Pundits and experts all across the country will parse Mitt Romney’s speech from last night.  Conservative commentators will say it was a “home run,” and “the best speech ever,” while liberal/progressive commentators will decry the speech as “missing the mark,” or “off base.”  I will go ahead and leave that to them.  Like any speech at either convention, Mitt Romney’s speech was a pep rally to fire up the base, nothing more, nothing less.  He wasn’t going to show his hand and outline his policy objectives should he be elected President.  Doing do is not a winning strategy.  President Obama’s speech at the DNC will be similar in nature.

There was at least one part of the speech last night that I found very interesting.  (And I will admit that I did not watch a single second of it.  I have seen clips today and read most of the transcript.)

During his speech, Romney spoke emotionally about his parents, and referenced his mother’s run for Senate.  Here is what he said:

“I can still hear her saying in her beautiful voice, ‘Why should women have any less say than men, about the great decisions facing our nation?'”

Why did I find this so interesting, you may be wondering?  I find this interesting because here was Mitt Romney praising his mother for women wanting an equal say in the affairs of our great nation, while he (Mitt) is all about taking away rights from women.  He is all about taking away a woman’s right to have a say about their reproductive rights, yet will boastfully quote his mother and her belief that women should have an equal say about national decisions.  I will not proclaim to know Mr. Romney’s mother’s stance on women’s rights, but this reference does confuse me.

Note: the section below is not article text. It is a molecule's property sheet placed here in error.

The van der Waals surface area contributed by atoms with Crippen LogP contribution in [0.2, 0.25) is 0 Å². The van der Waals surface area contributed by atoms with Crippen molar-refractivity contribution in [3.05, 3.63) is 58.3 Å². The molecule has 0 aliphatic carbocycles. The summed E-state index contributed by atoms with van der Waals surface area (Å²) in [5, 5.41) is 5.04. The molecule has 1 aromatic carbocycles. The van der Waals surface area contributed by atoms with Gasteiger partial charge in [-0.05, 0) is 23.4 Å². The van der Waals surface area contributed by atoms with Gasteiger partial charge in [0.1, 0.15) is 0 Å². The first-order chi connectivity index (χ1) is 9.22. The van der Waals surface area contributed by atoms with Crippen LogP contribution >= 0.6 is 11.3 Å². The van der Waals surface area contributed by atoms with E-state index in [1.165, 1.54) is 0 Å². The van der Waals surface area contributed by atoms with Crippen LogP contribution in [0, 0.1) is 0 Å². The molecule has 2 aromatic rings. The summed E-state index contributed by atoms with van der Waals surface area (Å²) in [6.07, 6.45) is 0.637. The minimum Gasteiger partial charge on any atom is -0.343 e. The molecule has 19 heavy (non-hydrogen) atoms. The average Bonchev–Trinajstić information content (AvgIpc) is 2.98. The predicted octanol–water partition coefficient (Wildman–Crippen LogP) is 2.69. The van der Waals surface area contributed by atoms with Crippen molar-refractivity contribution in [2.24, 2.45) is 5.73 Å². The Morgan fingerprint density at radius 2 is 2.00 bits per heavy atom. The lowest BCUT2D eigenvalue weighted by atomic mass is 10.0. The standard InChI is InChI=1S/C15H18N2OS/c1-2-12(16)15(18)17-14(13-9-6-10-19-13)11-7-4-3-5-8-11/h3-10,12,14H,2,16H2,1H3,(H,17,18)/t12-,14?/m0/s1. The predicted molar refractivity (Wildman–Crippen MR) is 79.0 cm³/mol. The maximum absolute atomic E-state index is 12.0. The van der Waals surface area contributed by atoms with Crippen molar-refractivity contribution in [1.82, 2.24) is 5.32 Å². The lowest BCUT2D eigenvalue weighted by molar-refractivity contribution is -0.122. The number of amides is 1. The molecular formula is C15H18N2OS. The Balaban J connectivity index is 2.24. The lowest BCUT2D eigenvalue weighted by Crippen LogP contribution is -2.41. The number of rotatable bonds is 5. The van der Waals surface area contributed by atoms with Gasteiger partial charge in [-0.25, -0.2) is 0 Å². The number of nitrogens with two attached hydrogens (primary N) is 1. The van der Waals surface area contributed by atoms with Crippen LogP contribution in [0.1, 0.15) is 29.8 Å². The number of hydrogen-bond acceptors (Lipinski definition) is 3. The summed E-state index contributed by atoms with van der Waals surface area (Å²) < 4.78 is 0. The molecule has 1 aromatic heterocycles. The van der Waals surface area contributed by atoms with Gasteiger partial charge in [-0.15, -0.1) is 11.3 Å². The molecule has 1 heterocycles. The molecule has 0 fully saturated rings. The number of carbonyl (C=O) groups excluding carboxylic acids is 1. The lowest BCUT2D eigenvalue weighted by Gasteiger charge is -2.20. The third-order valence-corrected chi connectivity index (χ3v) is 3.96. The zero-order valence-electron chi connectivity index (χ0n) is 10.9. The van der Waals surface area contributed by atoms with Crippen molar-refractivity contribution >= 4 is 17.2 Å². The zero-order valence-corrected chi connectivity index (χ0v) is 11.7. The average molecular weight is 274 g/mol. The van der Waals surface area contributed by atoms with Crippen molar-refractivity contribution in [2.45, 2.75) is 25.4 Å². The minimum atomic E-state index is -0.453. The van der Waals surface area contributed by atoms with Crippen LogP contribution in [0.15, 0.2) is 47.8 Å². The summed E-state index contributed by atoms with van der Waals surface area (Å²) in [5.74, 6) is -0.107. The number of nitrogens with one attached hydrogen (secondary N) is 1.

Taken at face value, and assuming his mother shared his views on abortion and women’s rights, I am led to conclude that women are to be trusted when making a decision about running a state, or approving a federal budget, or voting on a war resolution, but not so much when it comes to their own bodies.  It is blatant hypocrisy.  If women cannot be trusted to make decisons about their own bodies, how can he believe that women can be trusted to make decisions that affect the whole country?  I for one believe that women do a fine job when left to manage their own bodies and making their own decisions, and also have a fine track record of making tough decisions for our country.

To be clear, as if I have not been crystal clear on more than one occasion on this blog (like this entry), I am very much pro-choice and I will stand behind my view.  And while I am pro-choice, I am also anti-abortion, at least in most cases.  You see, being pro-choice does not automatically make me pro-abortion whereas being anti-abortion pretty much points to being anti-choice.  Unlike Congressman Akin, I do not believe that a woman’s body can “shut down” when being sexually assaulted and pregnancy can occur; in such cases, there is just cause for allowing a woman to have a right to choose…pro-choice.  On the other side of that debate, there is a segment that believes that she should just “tough it out” and have the baby of her attacker…anti-choice.

I would like to see how Mitt Romney connects his belief that his mother was equipped to make big decisions for our country, but ill-prepared to make decisions about her own body.


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